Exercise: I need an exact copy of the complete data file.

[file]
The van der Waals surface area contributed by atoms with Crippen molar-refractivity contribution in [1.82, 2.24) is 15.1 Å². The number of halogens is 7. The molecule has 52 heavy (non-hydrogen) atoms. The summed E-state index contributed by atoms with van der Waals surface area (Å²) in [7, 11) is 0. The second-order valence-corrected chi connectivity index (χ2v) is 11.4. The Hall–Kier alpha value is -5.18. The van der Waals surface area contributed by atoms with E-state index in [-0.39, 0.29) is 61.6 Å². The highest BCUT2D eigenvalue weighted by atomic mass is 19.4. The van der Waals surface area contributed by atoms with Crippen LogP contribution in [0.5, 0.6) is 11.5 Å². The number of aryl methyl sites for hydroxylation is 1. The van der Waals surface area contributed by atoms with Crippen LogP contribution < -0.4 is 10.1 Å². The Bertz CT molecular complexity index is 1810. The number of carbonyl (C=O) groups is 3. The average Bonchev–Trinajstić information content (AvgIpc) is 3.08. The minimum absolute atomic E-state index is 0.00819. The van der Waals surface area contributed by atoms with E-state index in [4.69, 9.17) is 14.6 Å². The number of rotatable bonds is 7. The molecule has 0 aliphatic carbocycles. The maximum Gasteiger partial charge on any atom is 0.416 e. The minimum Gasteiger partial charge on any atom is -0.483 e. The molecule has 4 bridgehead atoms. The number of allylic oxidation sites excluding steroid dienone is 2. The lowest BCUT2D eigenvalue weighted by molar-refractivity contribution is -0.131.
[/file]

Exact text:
The van der Waals surface area contributed by atoms with Crippen molar-refractivity contribution in [1.82, 2.24) is 15.1 Å². The number of halogens is 7. The molecule has 52 heavy (non-hydrogen) atoms. The summed E-state index contributed by atoms with van der Waals surface area (Å²) in [7, 11) is 0. The second-order valence-corrected chi connectivity index (χ2v) is 11.4. The Hall–Kier alpha value is -5.18. The van der Waals surface area contributed by atoms with E-state index in [-0.39, 0.29) is 61.6 Å². The highest BCUT2D eigenvalue weighted by atomic mass is 19.4. The van der Waals surface area contributed by atoms with Crippen LogP contribution in [0.5, 0.6) is 11.5 Å². The number of aryl methyl sites for hydroxylation is 1. The van der Waals surface area contributed by atoms with Crippen LogP contribution < -0.4 is 10.1 Å². The Bertz CT molecular complexity index is 1810. The number of carbonyl (C=O) groups is 3. The average Bonchev–Trinajstić information content (AvgIpc) is 3.08. The minimum absolute atomic E-state index is 0.00819. The van der Waals surface area contributed by atoms with E-state index in [4.69, 9.17) is 14.6 Å². The number of rotatable bonds is 7. The molecule has 0 aliphatic carbocycles. The maximum Gasteiger partial charge on any atom is 0.416 e. The minimum Gasteiger partial charge on any atom is -0.483 e. The molecule has 4 bridgehead atoms. The number of allylic oxidation sites excluding steroid dienone is 2. The lowest BCUT2D eigenvalue weighted by molar-refractivity contribution is -0.131.